20. Janet Brown @ 25 July. 7: 52AM. You keep getting ahead of yourself and further out on a limb with your continual postings on “equality under law” and “paternalism.”
    The law, as you see it, is the proverbial blunt instrument that should not change, e.g., the Old Testament Mosaic Law versus the New Testament Law of grace, which does not negate the Ten Commandments, but fulfills them, to give one example which your oft stated “Christian principles” should be familiar.
    However, Australian laws are subject to reform in circumstances where parliamentary persuasiveness prevails on Common Law. This is so elementary that I can hardly believe it needs pointing out to progressives like yourself.
    The, mostly Indigenous Australians in your sights, many for whom English is not their native language, require a social accommodation due to their differing cultural and educational backgrounds and not least, the historical one. Australian law has acted on this argument, most notably, by removing the doctrine of Terra Nullius and implementing Native Title.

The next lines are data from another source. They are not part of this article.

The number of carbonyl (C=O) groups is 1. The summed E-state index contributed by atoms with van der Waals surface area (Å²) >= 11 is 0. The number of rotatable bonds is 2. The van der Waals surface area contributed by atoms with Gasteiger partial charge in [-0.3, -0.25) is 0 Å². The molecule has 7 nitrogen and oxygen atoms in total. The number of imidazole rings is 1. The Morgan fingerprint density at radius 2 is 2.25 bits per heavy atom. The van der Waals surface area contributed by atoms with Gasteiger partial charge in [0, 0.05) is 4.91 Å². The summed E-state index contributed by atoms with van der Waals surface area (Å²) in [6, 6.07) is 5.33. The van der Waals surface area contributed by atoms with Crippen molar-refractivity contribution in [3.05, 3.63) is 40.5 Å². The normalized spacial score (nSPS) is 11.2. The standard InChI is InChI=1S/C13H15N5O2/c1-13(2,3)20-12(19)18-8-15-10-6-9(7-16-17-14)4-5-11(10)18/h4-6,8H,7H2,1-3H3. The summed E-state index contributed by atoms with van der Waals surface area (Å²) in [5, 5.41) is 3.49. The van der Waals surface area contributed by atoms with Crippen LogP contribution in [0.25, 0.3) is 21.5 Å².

Personal responsibility under the Ten Commandments, for example, still adheres under the sixth, “You shall not kill”, however, under the eighth, “You shall not steal”, Native Title sets out to make an amendment to Australian law.
    I have pointed out the fallacy of your paternalism argument at the “Us and Them” site at which I have added my request for your reply to my earlier post regarding your views on alcohol supply conforming to NT Country Liberals policy, a similar blunt Law and Order approach, which, by statistical data alone, will result in an expensive social and financial failure.